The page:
VOA News spoke to a man from the tiny kingdom of Lesotho, which criminalizes male same-sex acts and has no laws prohibiting discrimination over sexual orientation or gender.

He currently lives in South Africa, he said, because it's the only place he can get the treatment and hormones he needs after he completed his medical transition two years ago.

The 31-year-old asked us not to use his name out of concerns for his security. He said he passes easily as male in South Africa, but that his national ID card still classifies him as female.

He said he hopes these successful cases will spur other countries to grant more rights and services to people like him.

"It's not about only changing legal documents. Even the health sectors, they have to be there to help," he said. "We shouldn't run away from our countries to come to South Africa where we can get all these things."

And what would he do if he could go home and change his gender status? Nothing extraordinary, he said � he dreams of going home, marrying a nice woman, and living a quiet life.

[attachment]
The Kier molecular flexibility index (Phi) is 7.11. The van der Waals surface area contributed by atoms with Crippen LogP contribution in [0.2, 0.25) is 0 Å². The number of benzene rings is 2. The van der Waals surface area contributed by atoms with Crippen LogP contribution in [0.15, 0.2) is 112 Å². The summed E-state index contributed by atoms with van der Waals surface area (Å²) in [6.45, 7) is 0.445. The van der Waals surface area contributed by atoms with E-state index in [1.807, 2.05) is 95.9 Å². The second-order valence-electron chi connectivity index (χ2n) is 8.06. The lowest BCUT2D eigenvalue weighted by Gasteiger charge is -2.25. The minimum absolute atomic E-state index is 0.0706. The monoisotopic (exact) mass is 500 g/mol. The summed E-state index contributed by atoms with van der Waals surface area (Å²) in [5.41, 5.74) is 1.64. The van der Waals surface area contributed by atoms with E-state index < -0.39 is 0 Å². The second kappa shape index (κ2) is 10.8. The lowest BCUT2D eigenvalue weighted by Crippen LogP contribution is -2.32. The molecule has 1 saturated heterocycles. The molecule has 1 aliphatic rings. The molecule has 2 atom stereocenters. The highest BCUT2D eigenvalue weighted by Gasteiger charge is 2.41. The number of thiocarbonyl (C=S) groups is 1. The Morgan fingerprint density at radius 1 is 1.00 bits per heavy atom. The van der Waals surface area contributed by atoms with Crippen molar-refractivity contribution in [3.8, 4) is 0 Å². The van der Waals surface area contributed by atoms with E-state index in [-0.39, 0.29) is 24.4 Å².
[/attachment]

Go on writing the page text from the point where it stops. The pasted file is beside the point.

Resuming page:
Source: Voice of America

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HARARE, Zimbabwe plans to resume auction of diamonds next month after having suspended sales in February last year following the merger in 2016 of companies previously operating in the Chiadzwa area of Marange in Manicaland Province into a single compa...
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Drone strikes, diphtheria, and data: The Cheat Sheet

Every week, IRIN's team of specialist editors scans the humanitarian horizon to curate important sources on unfolding trends and events around the globe:

A diphtheria dilemma?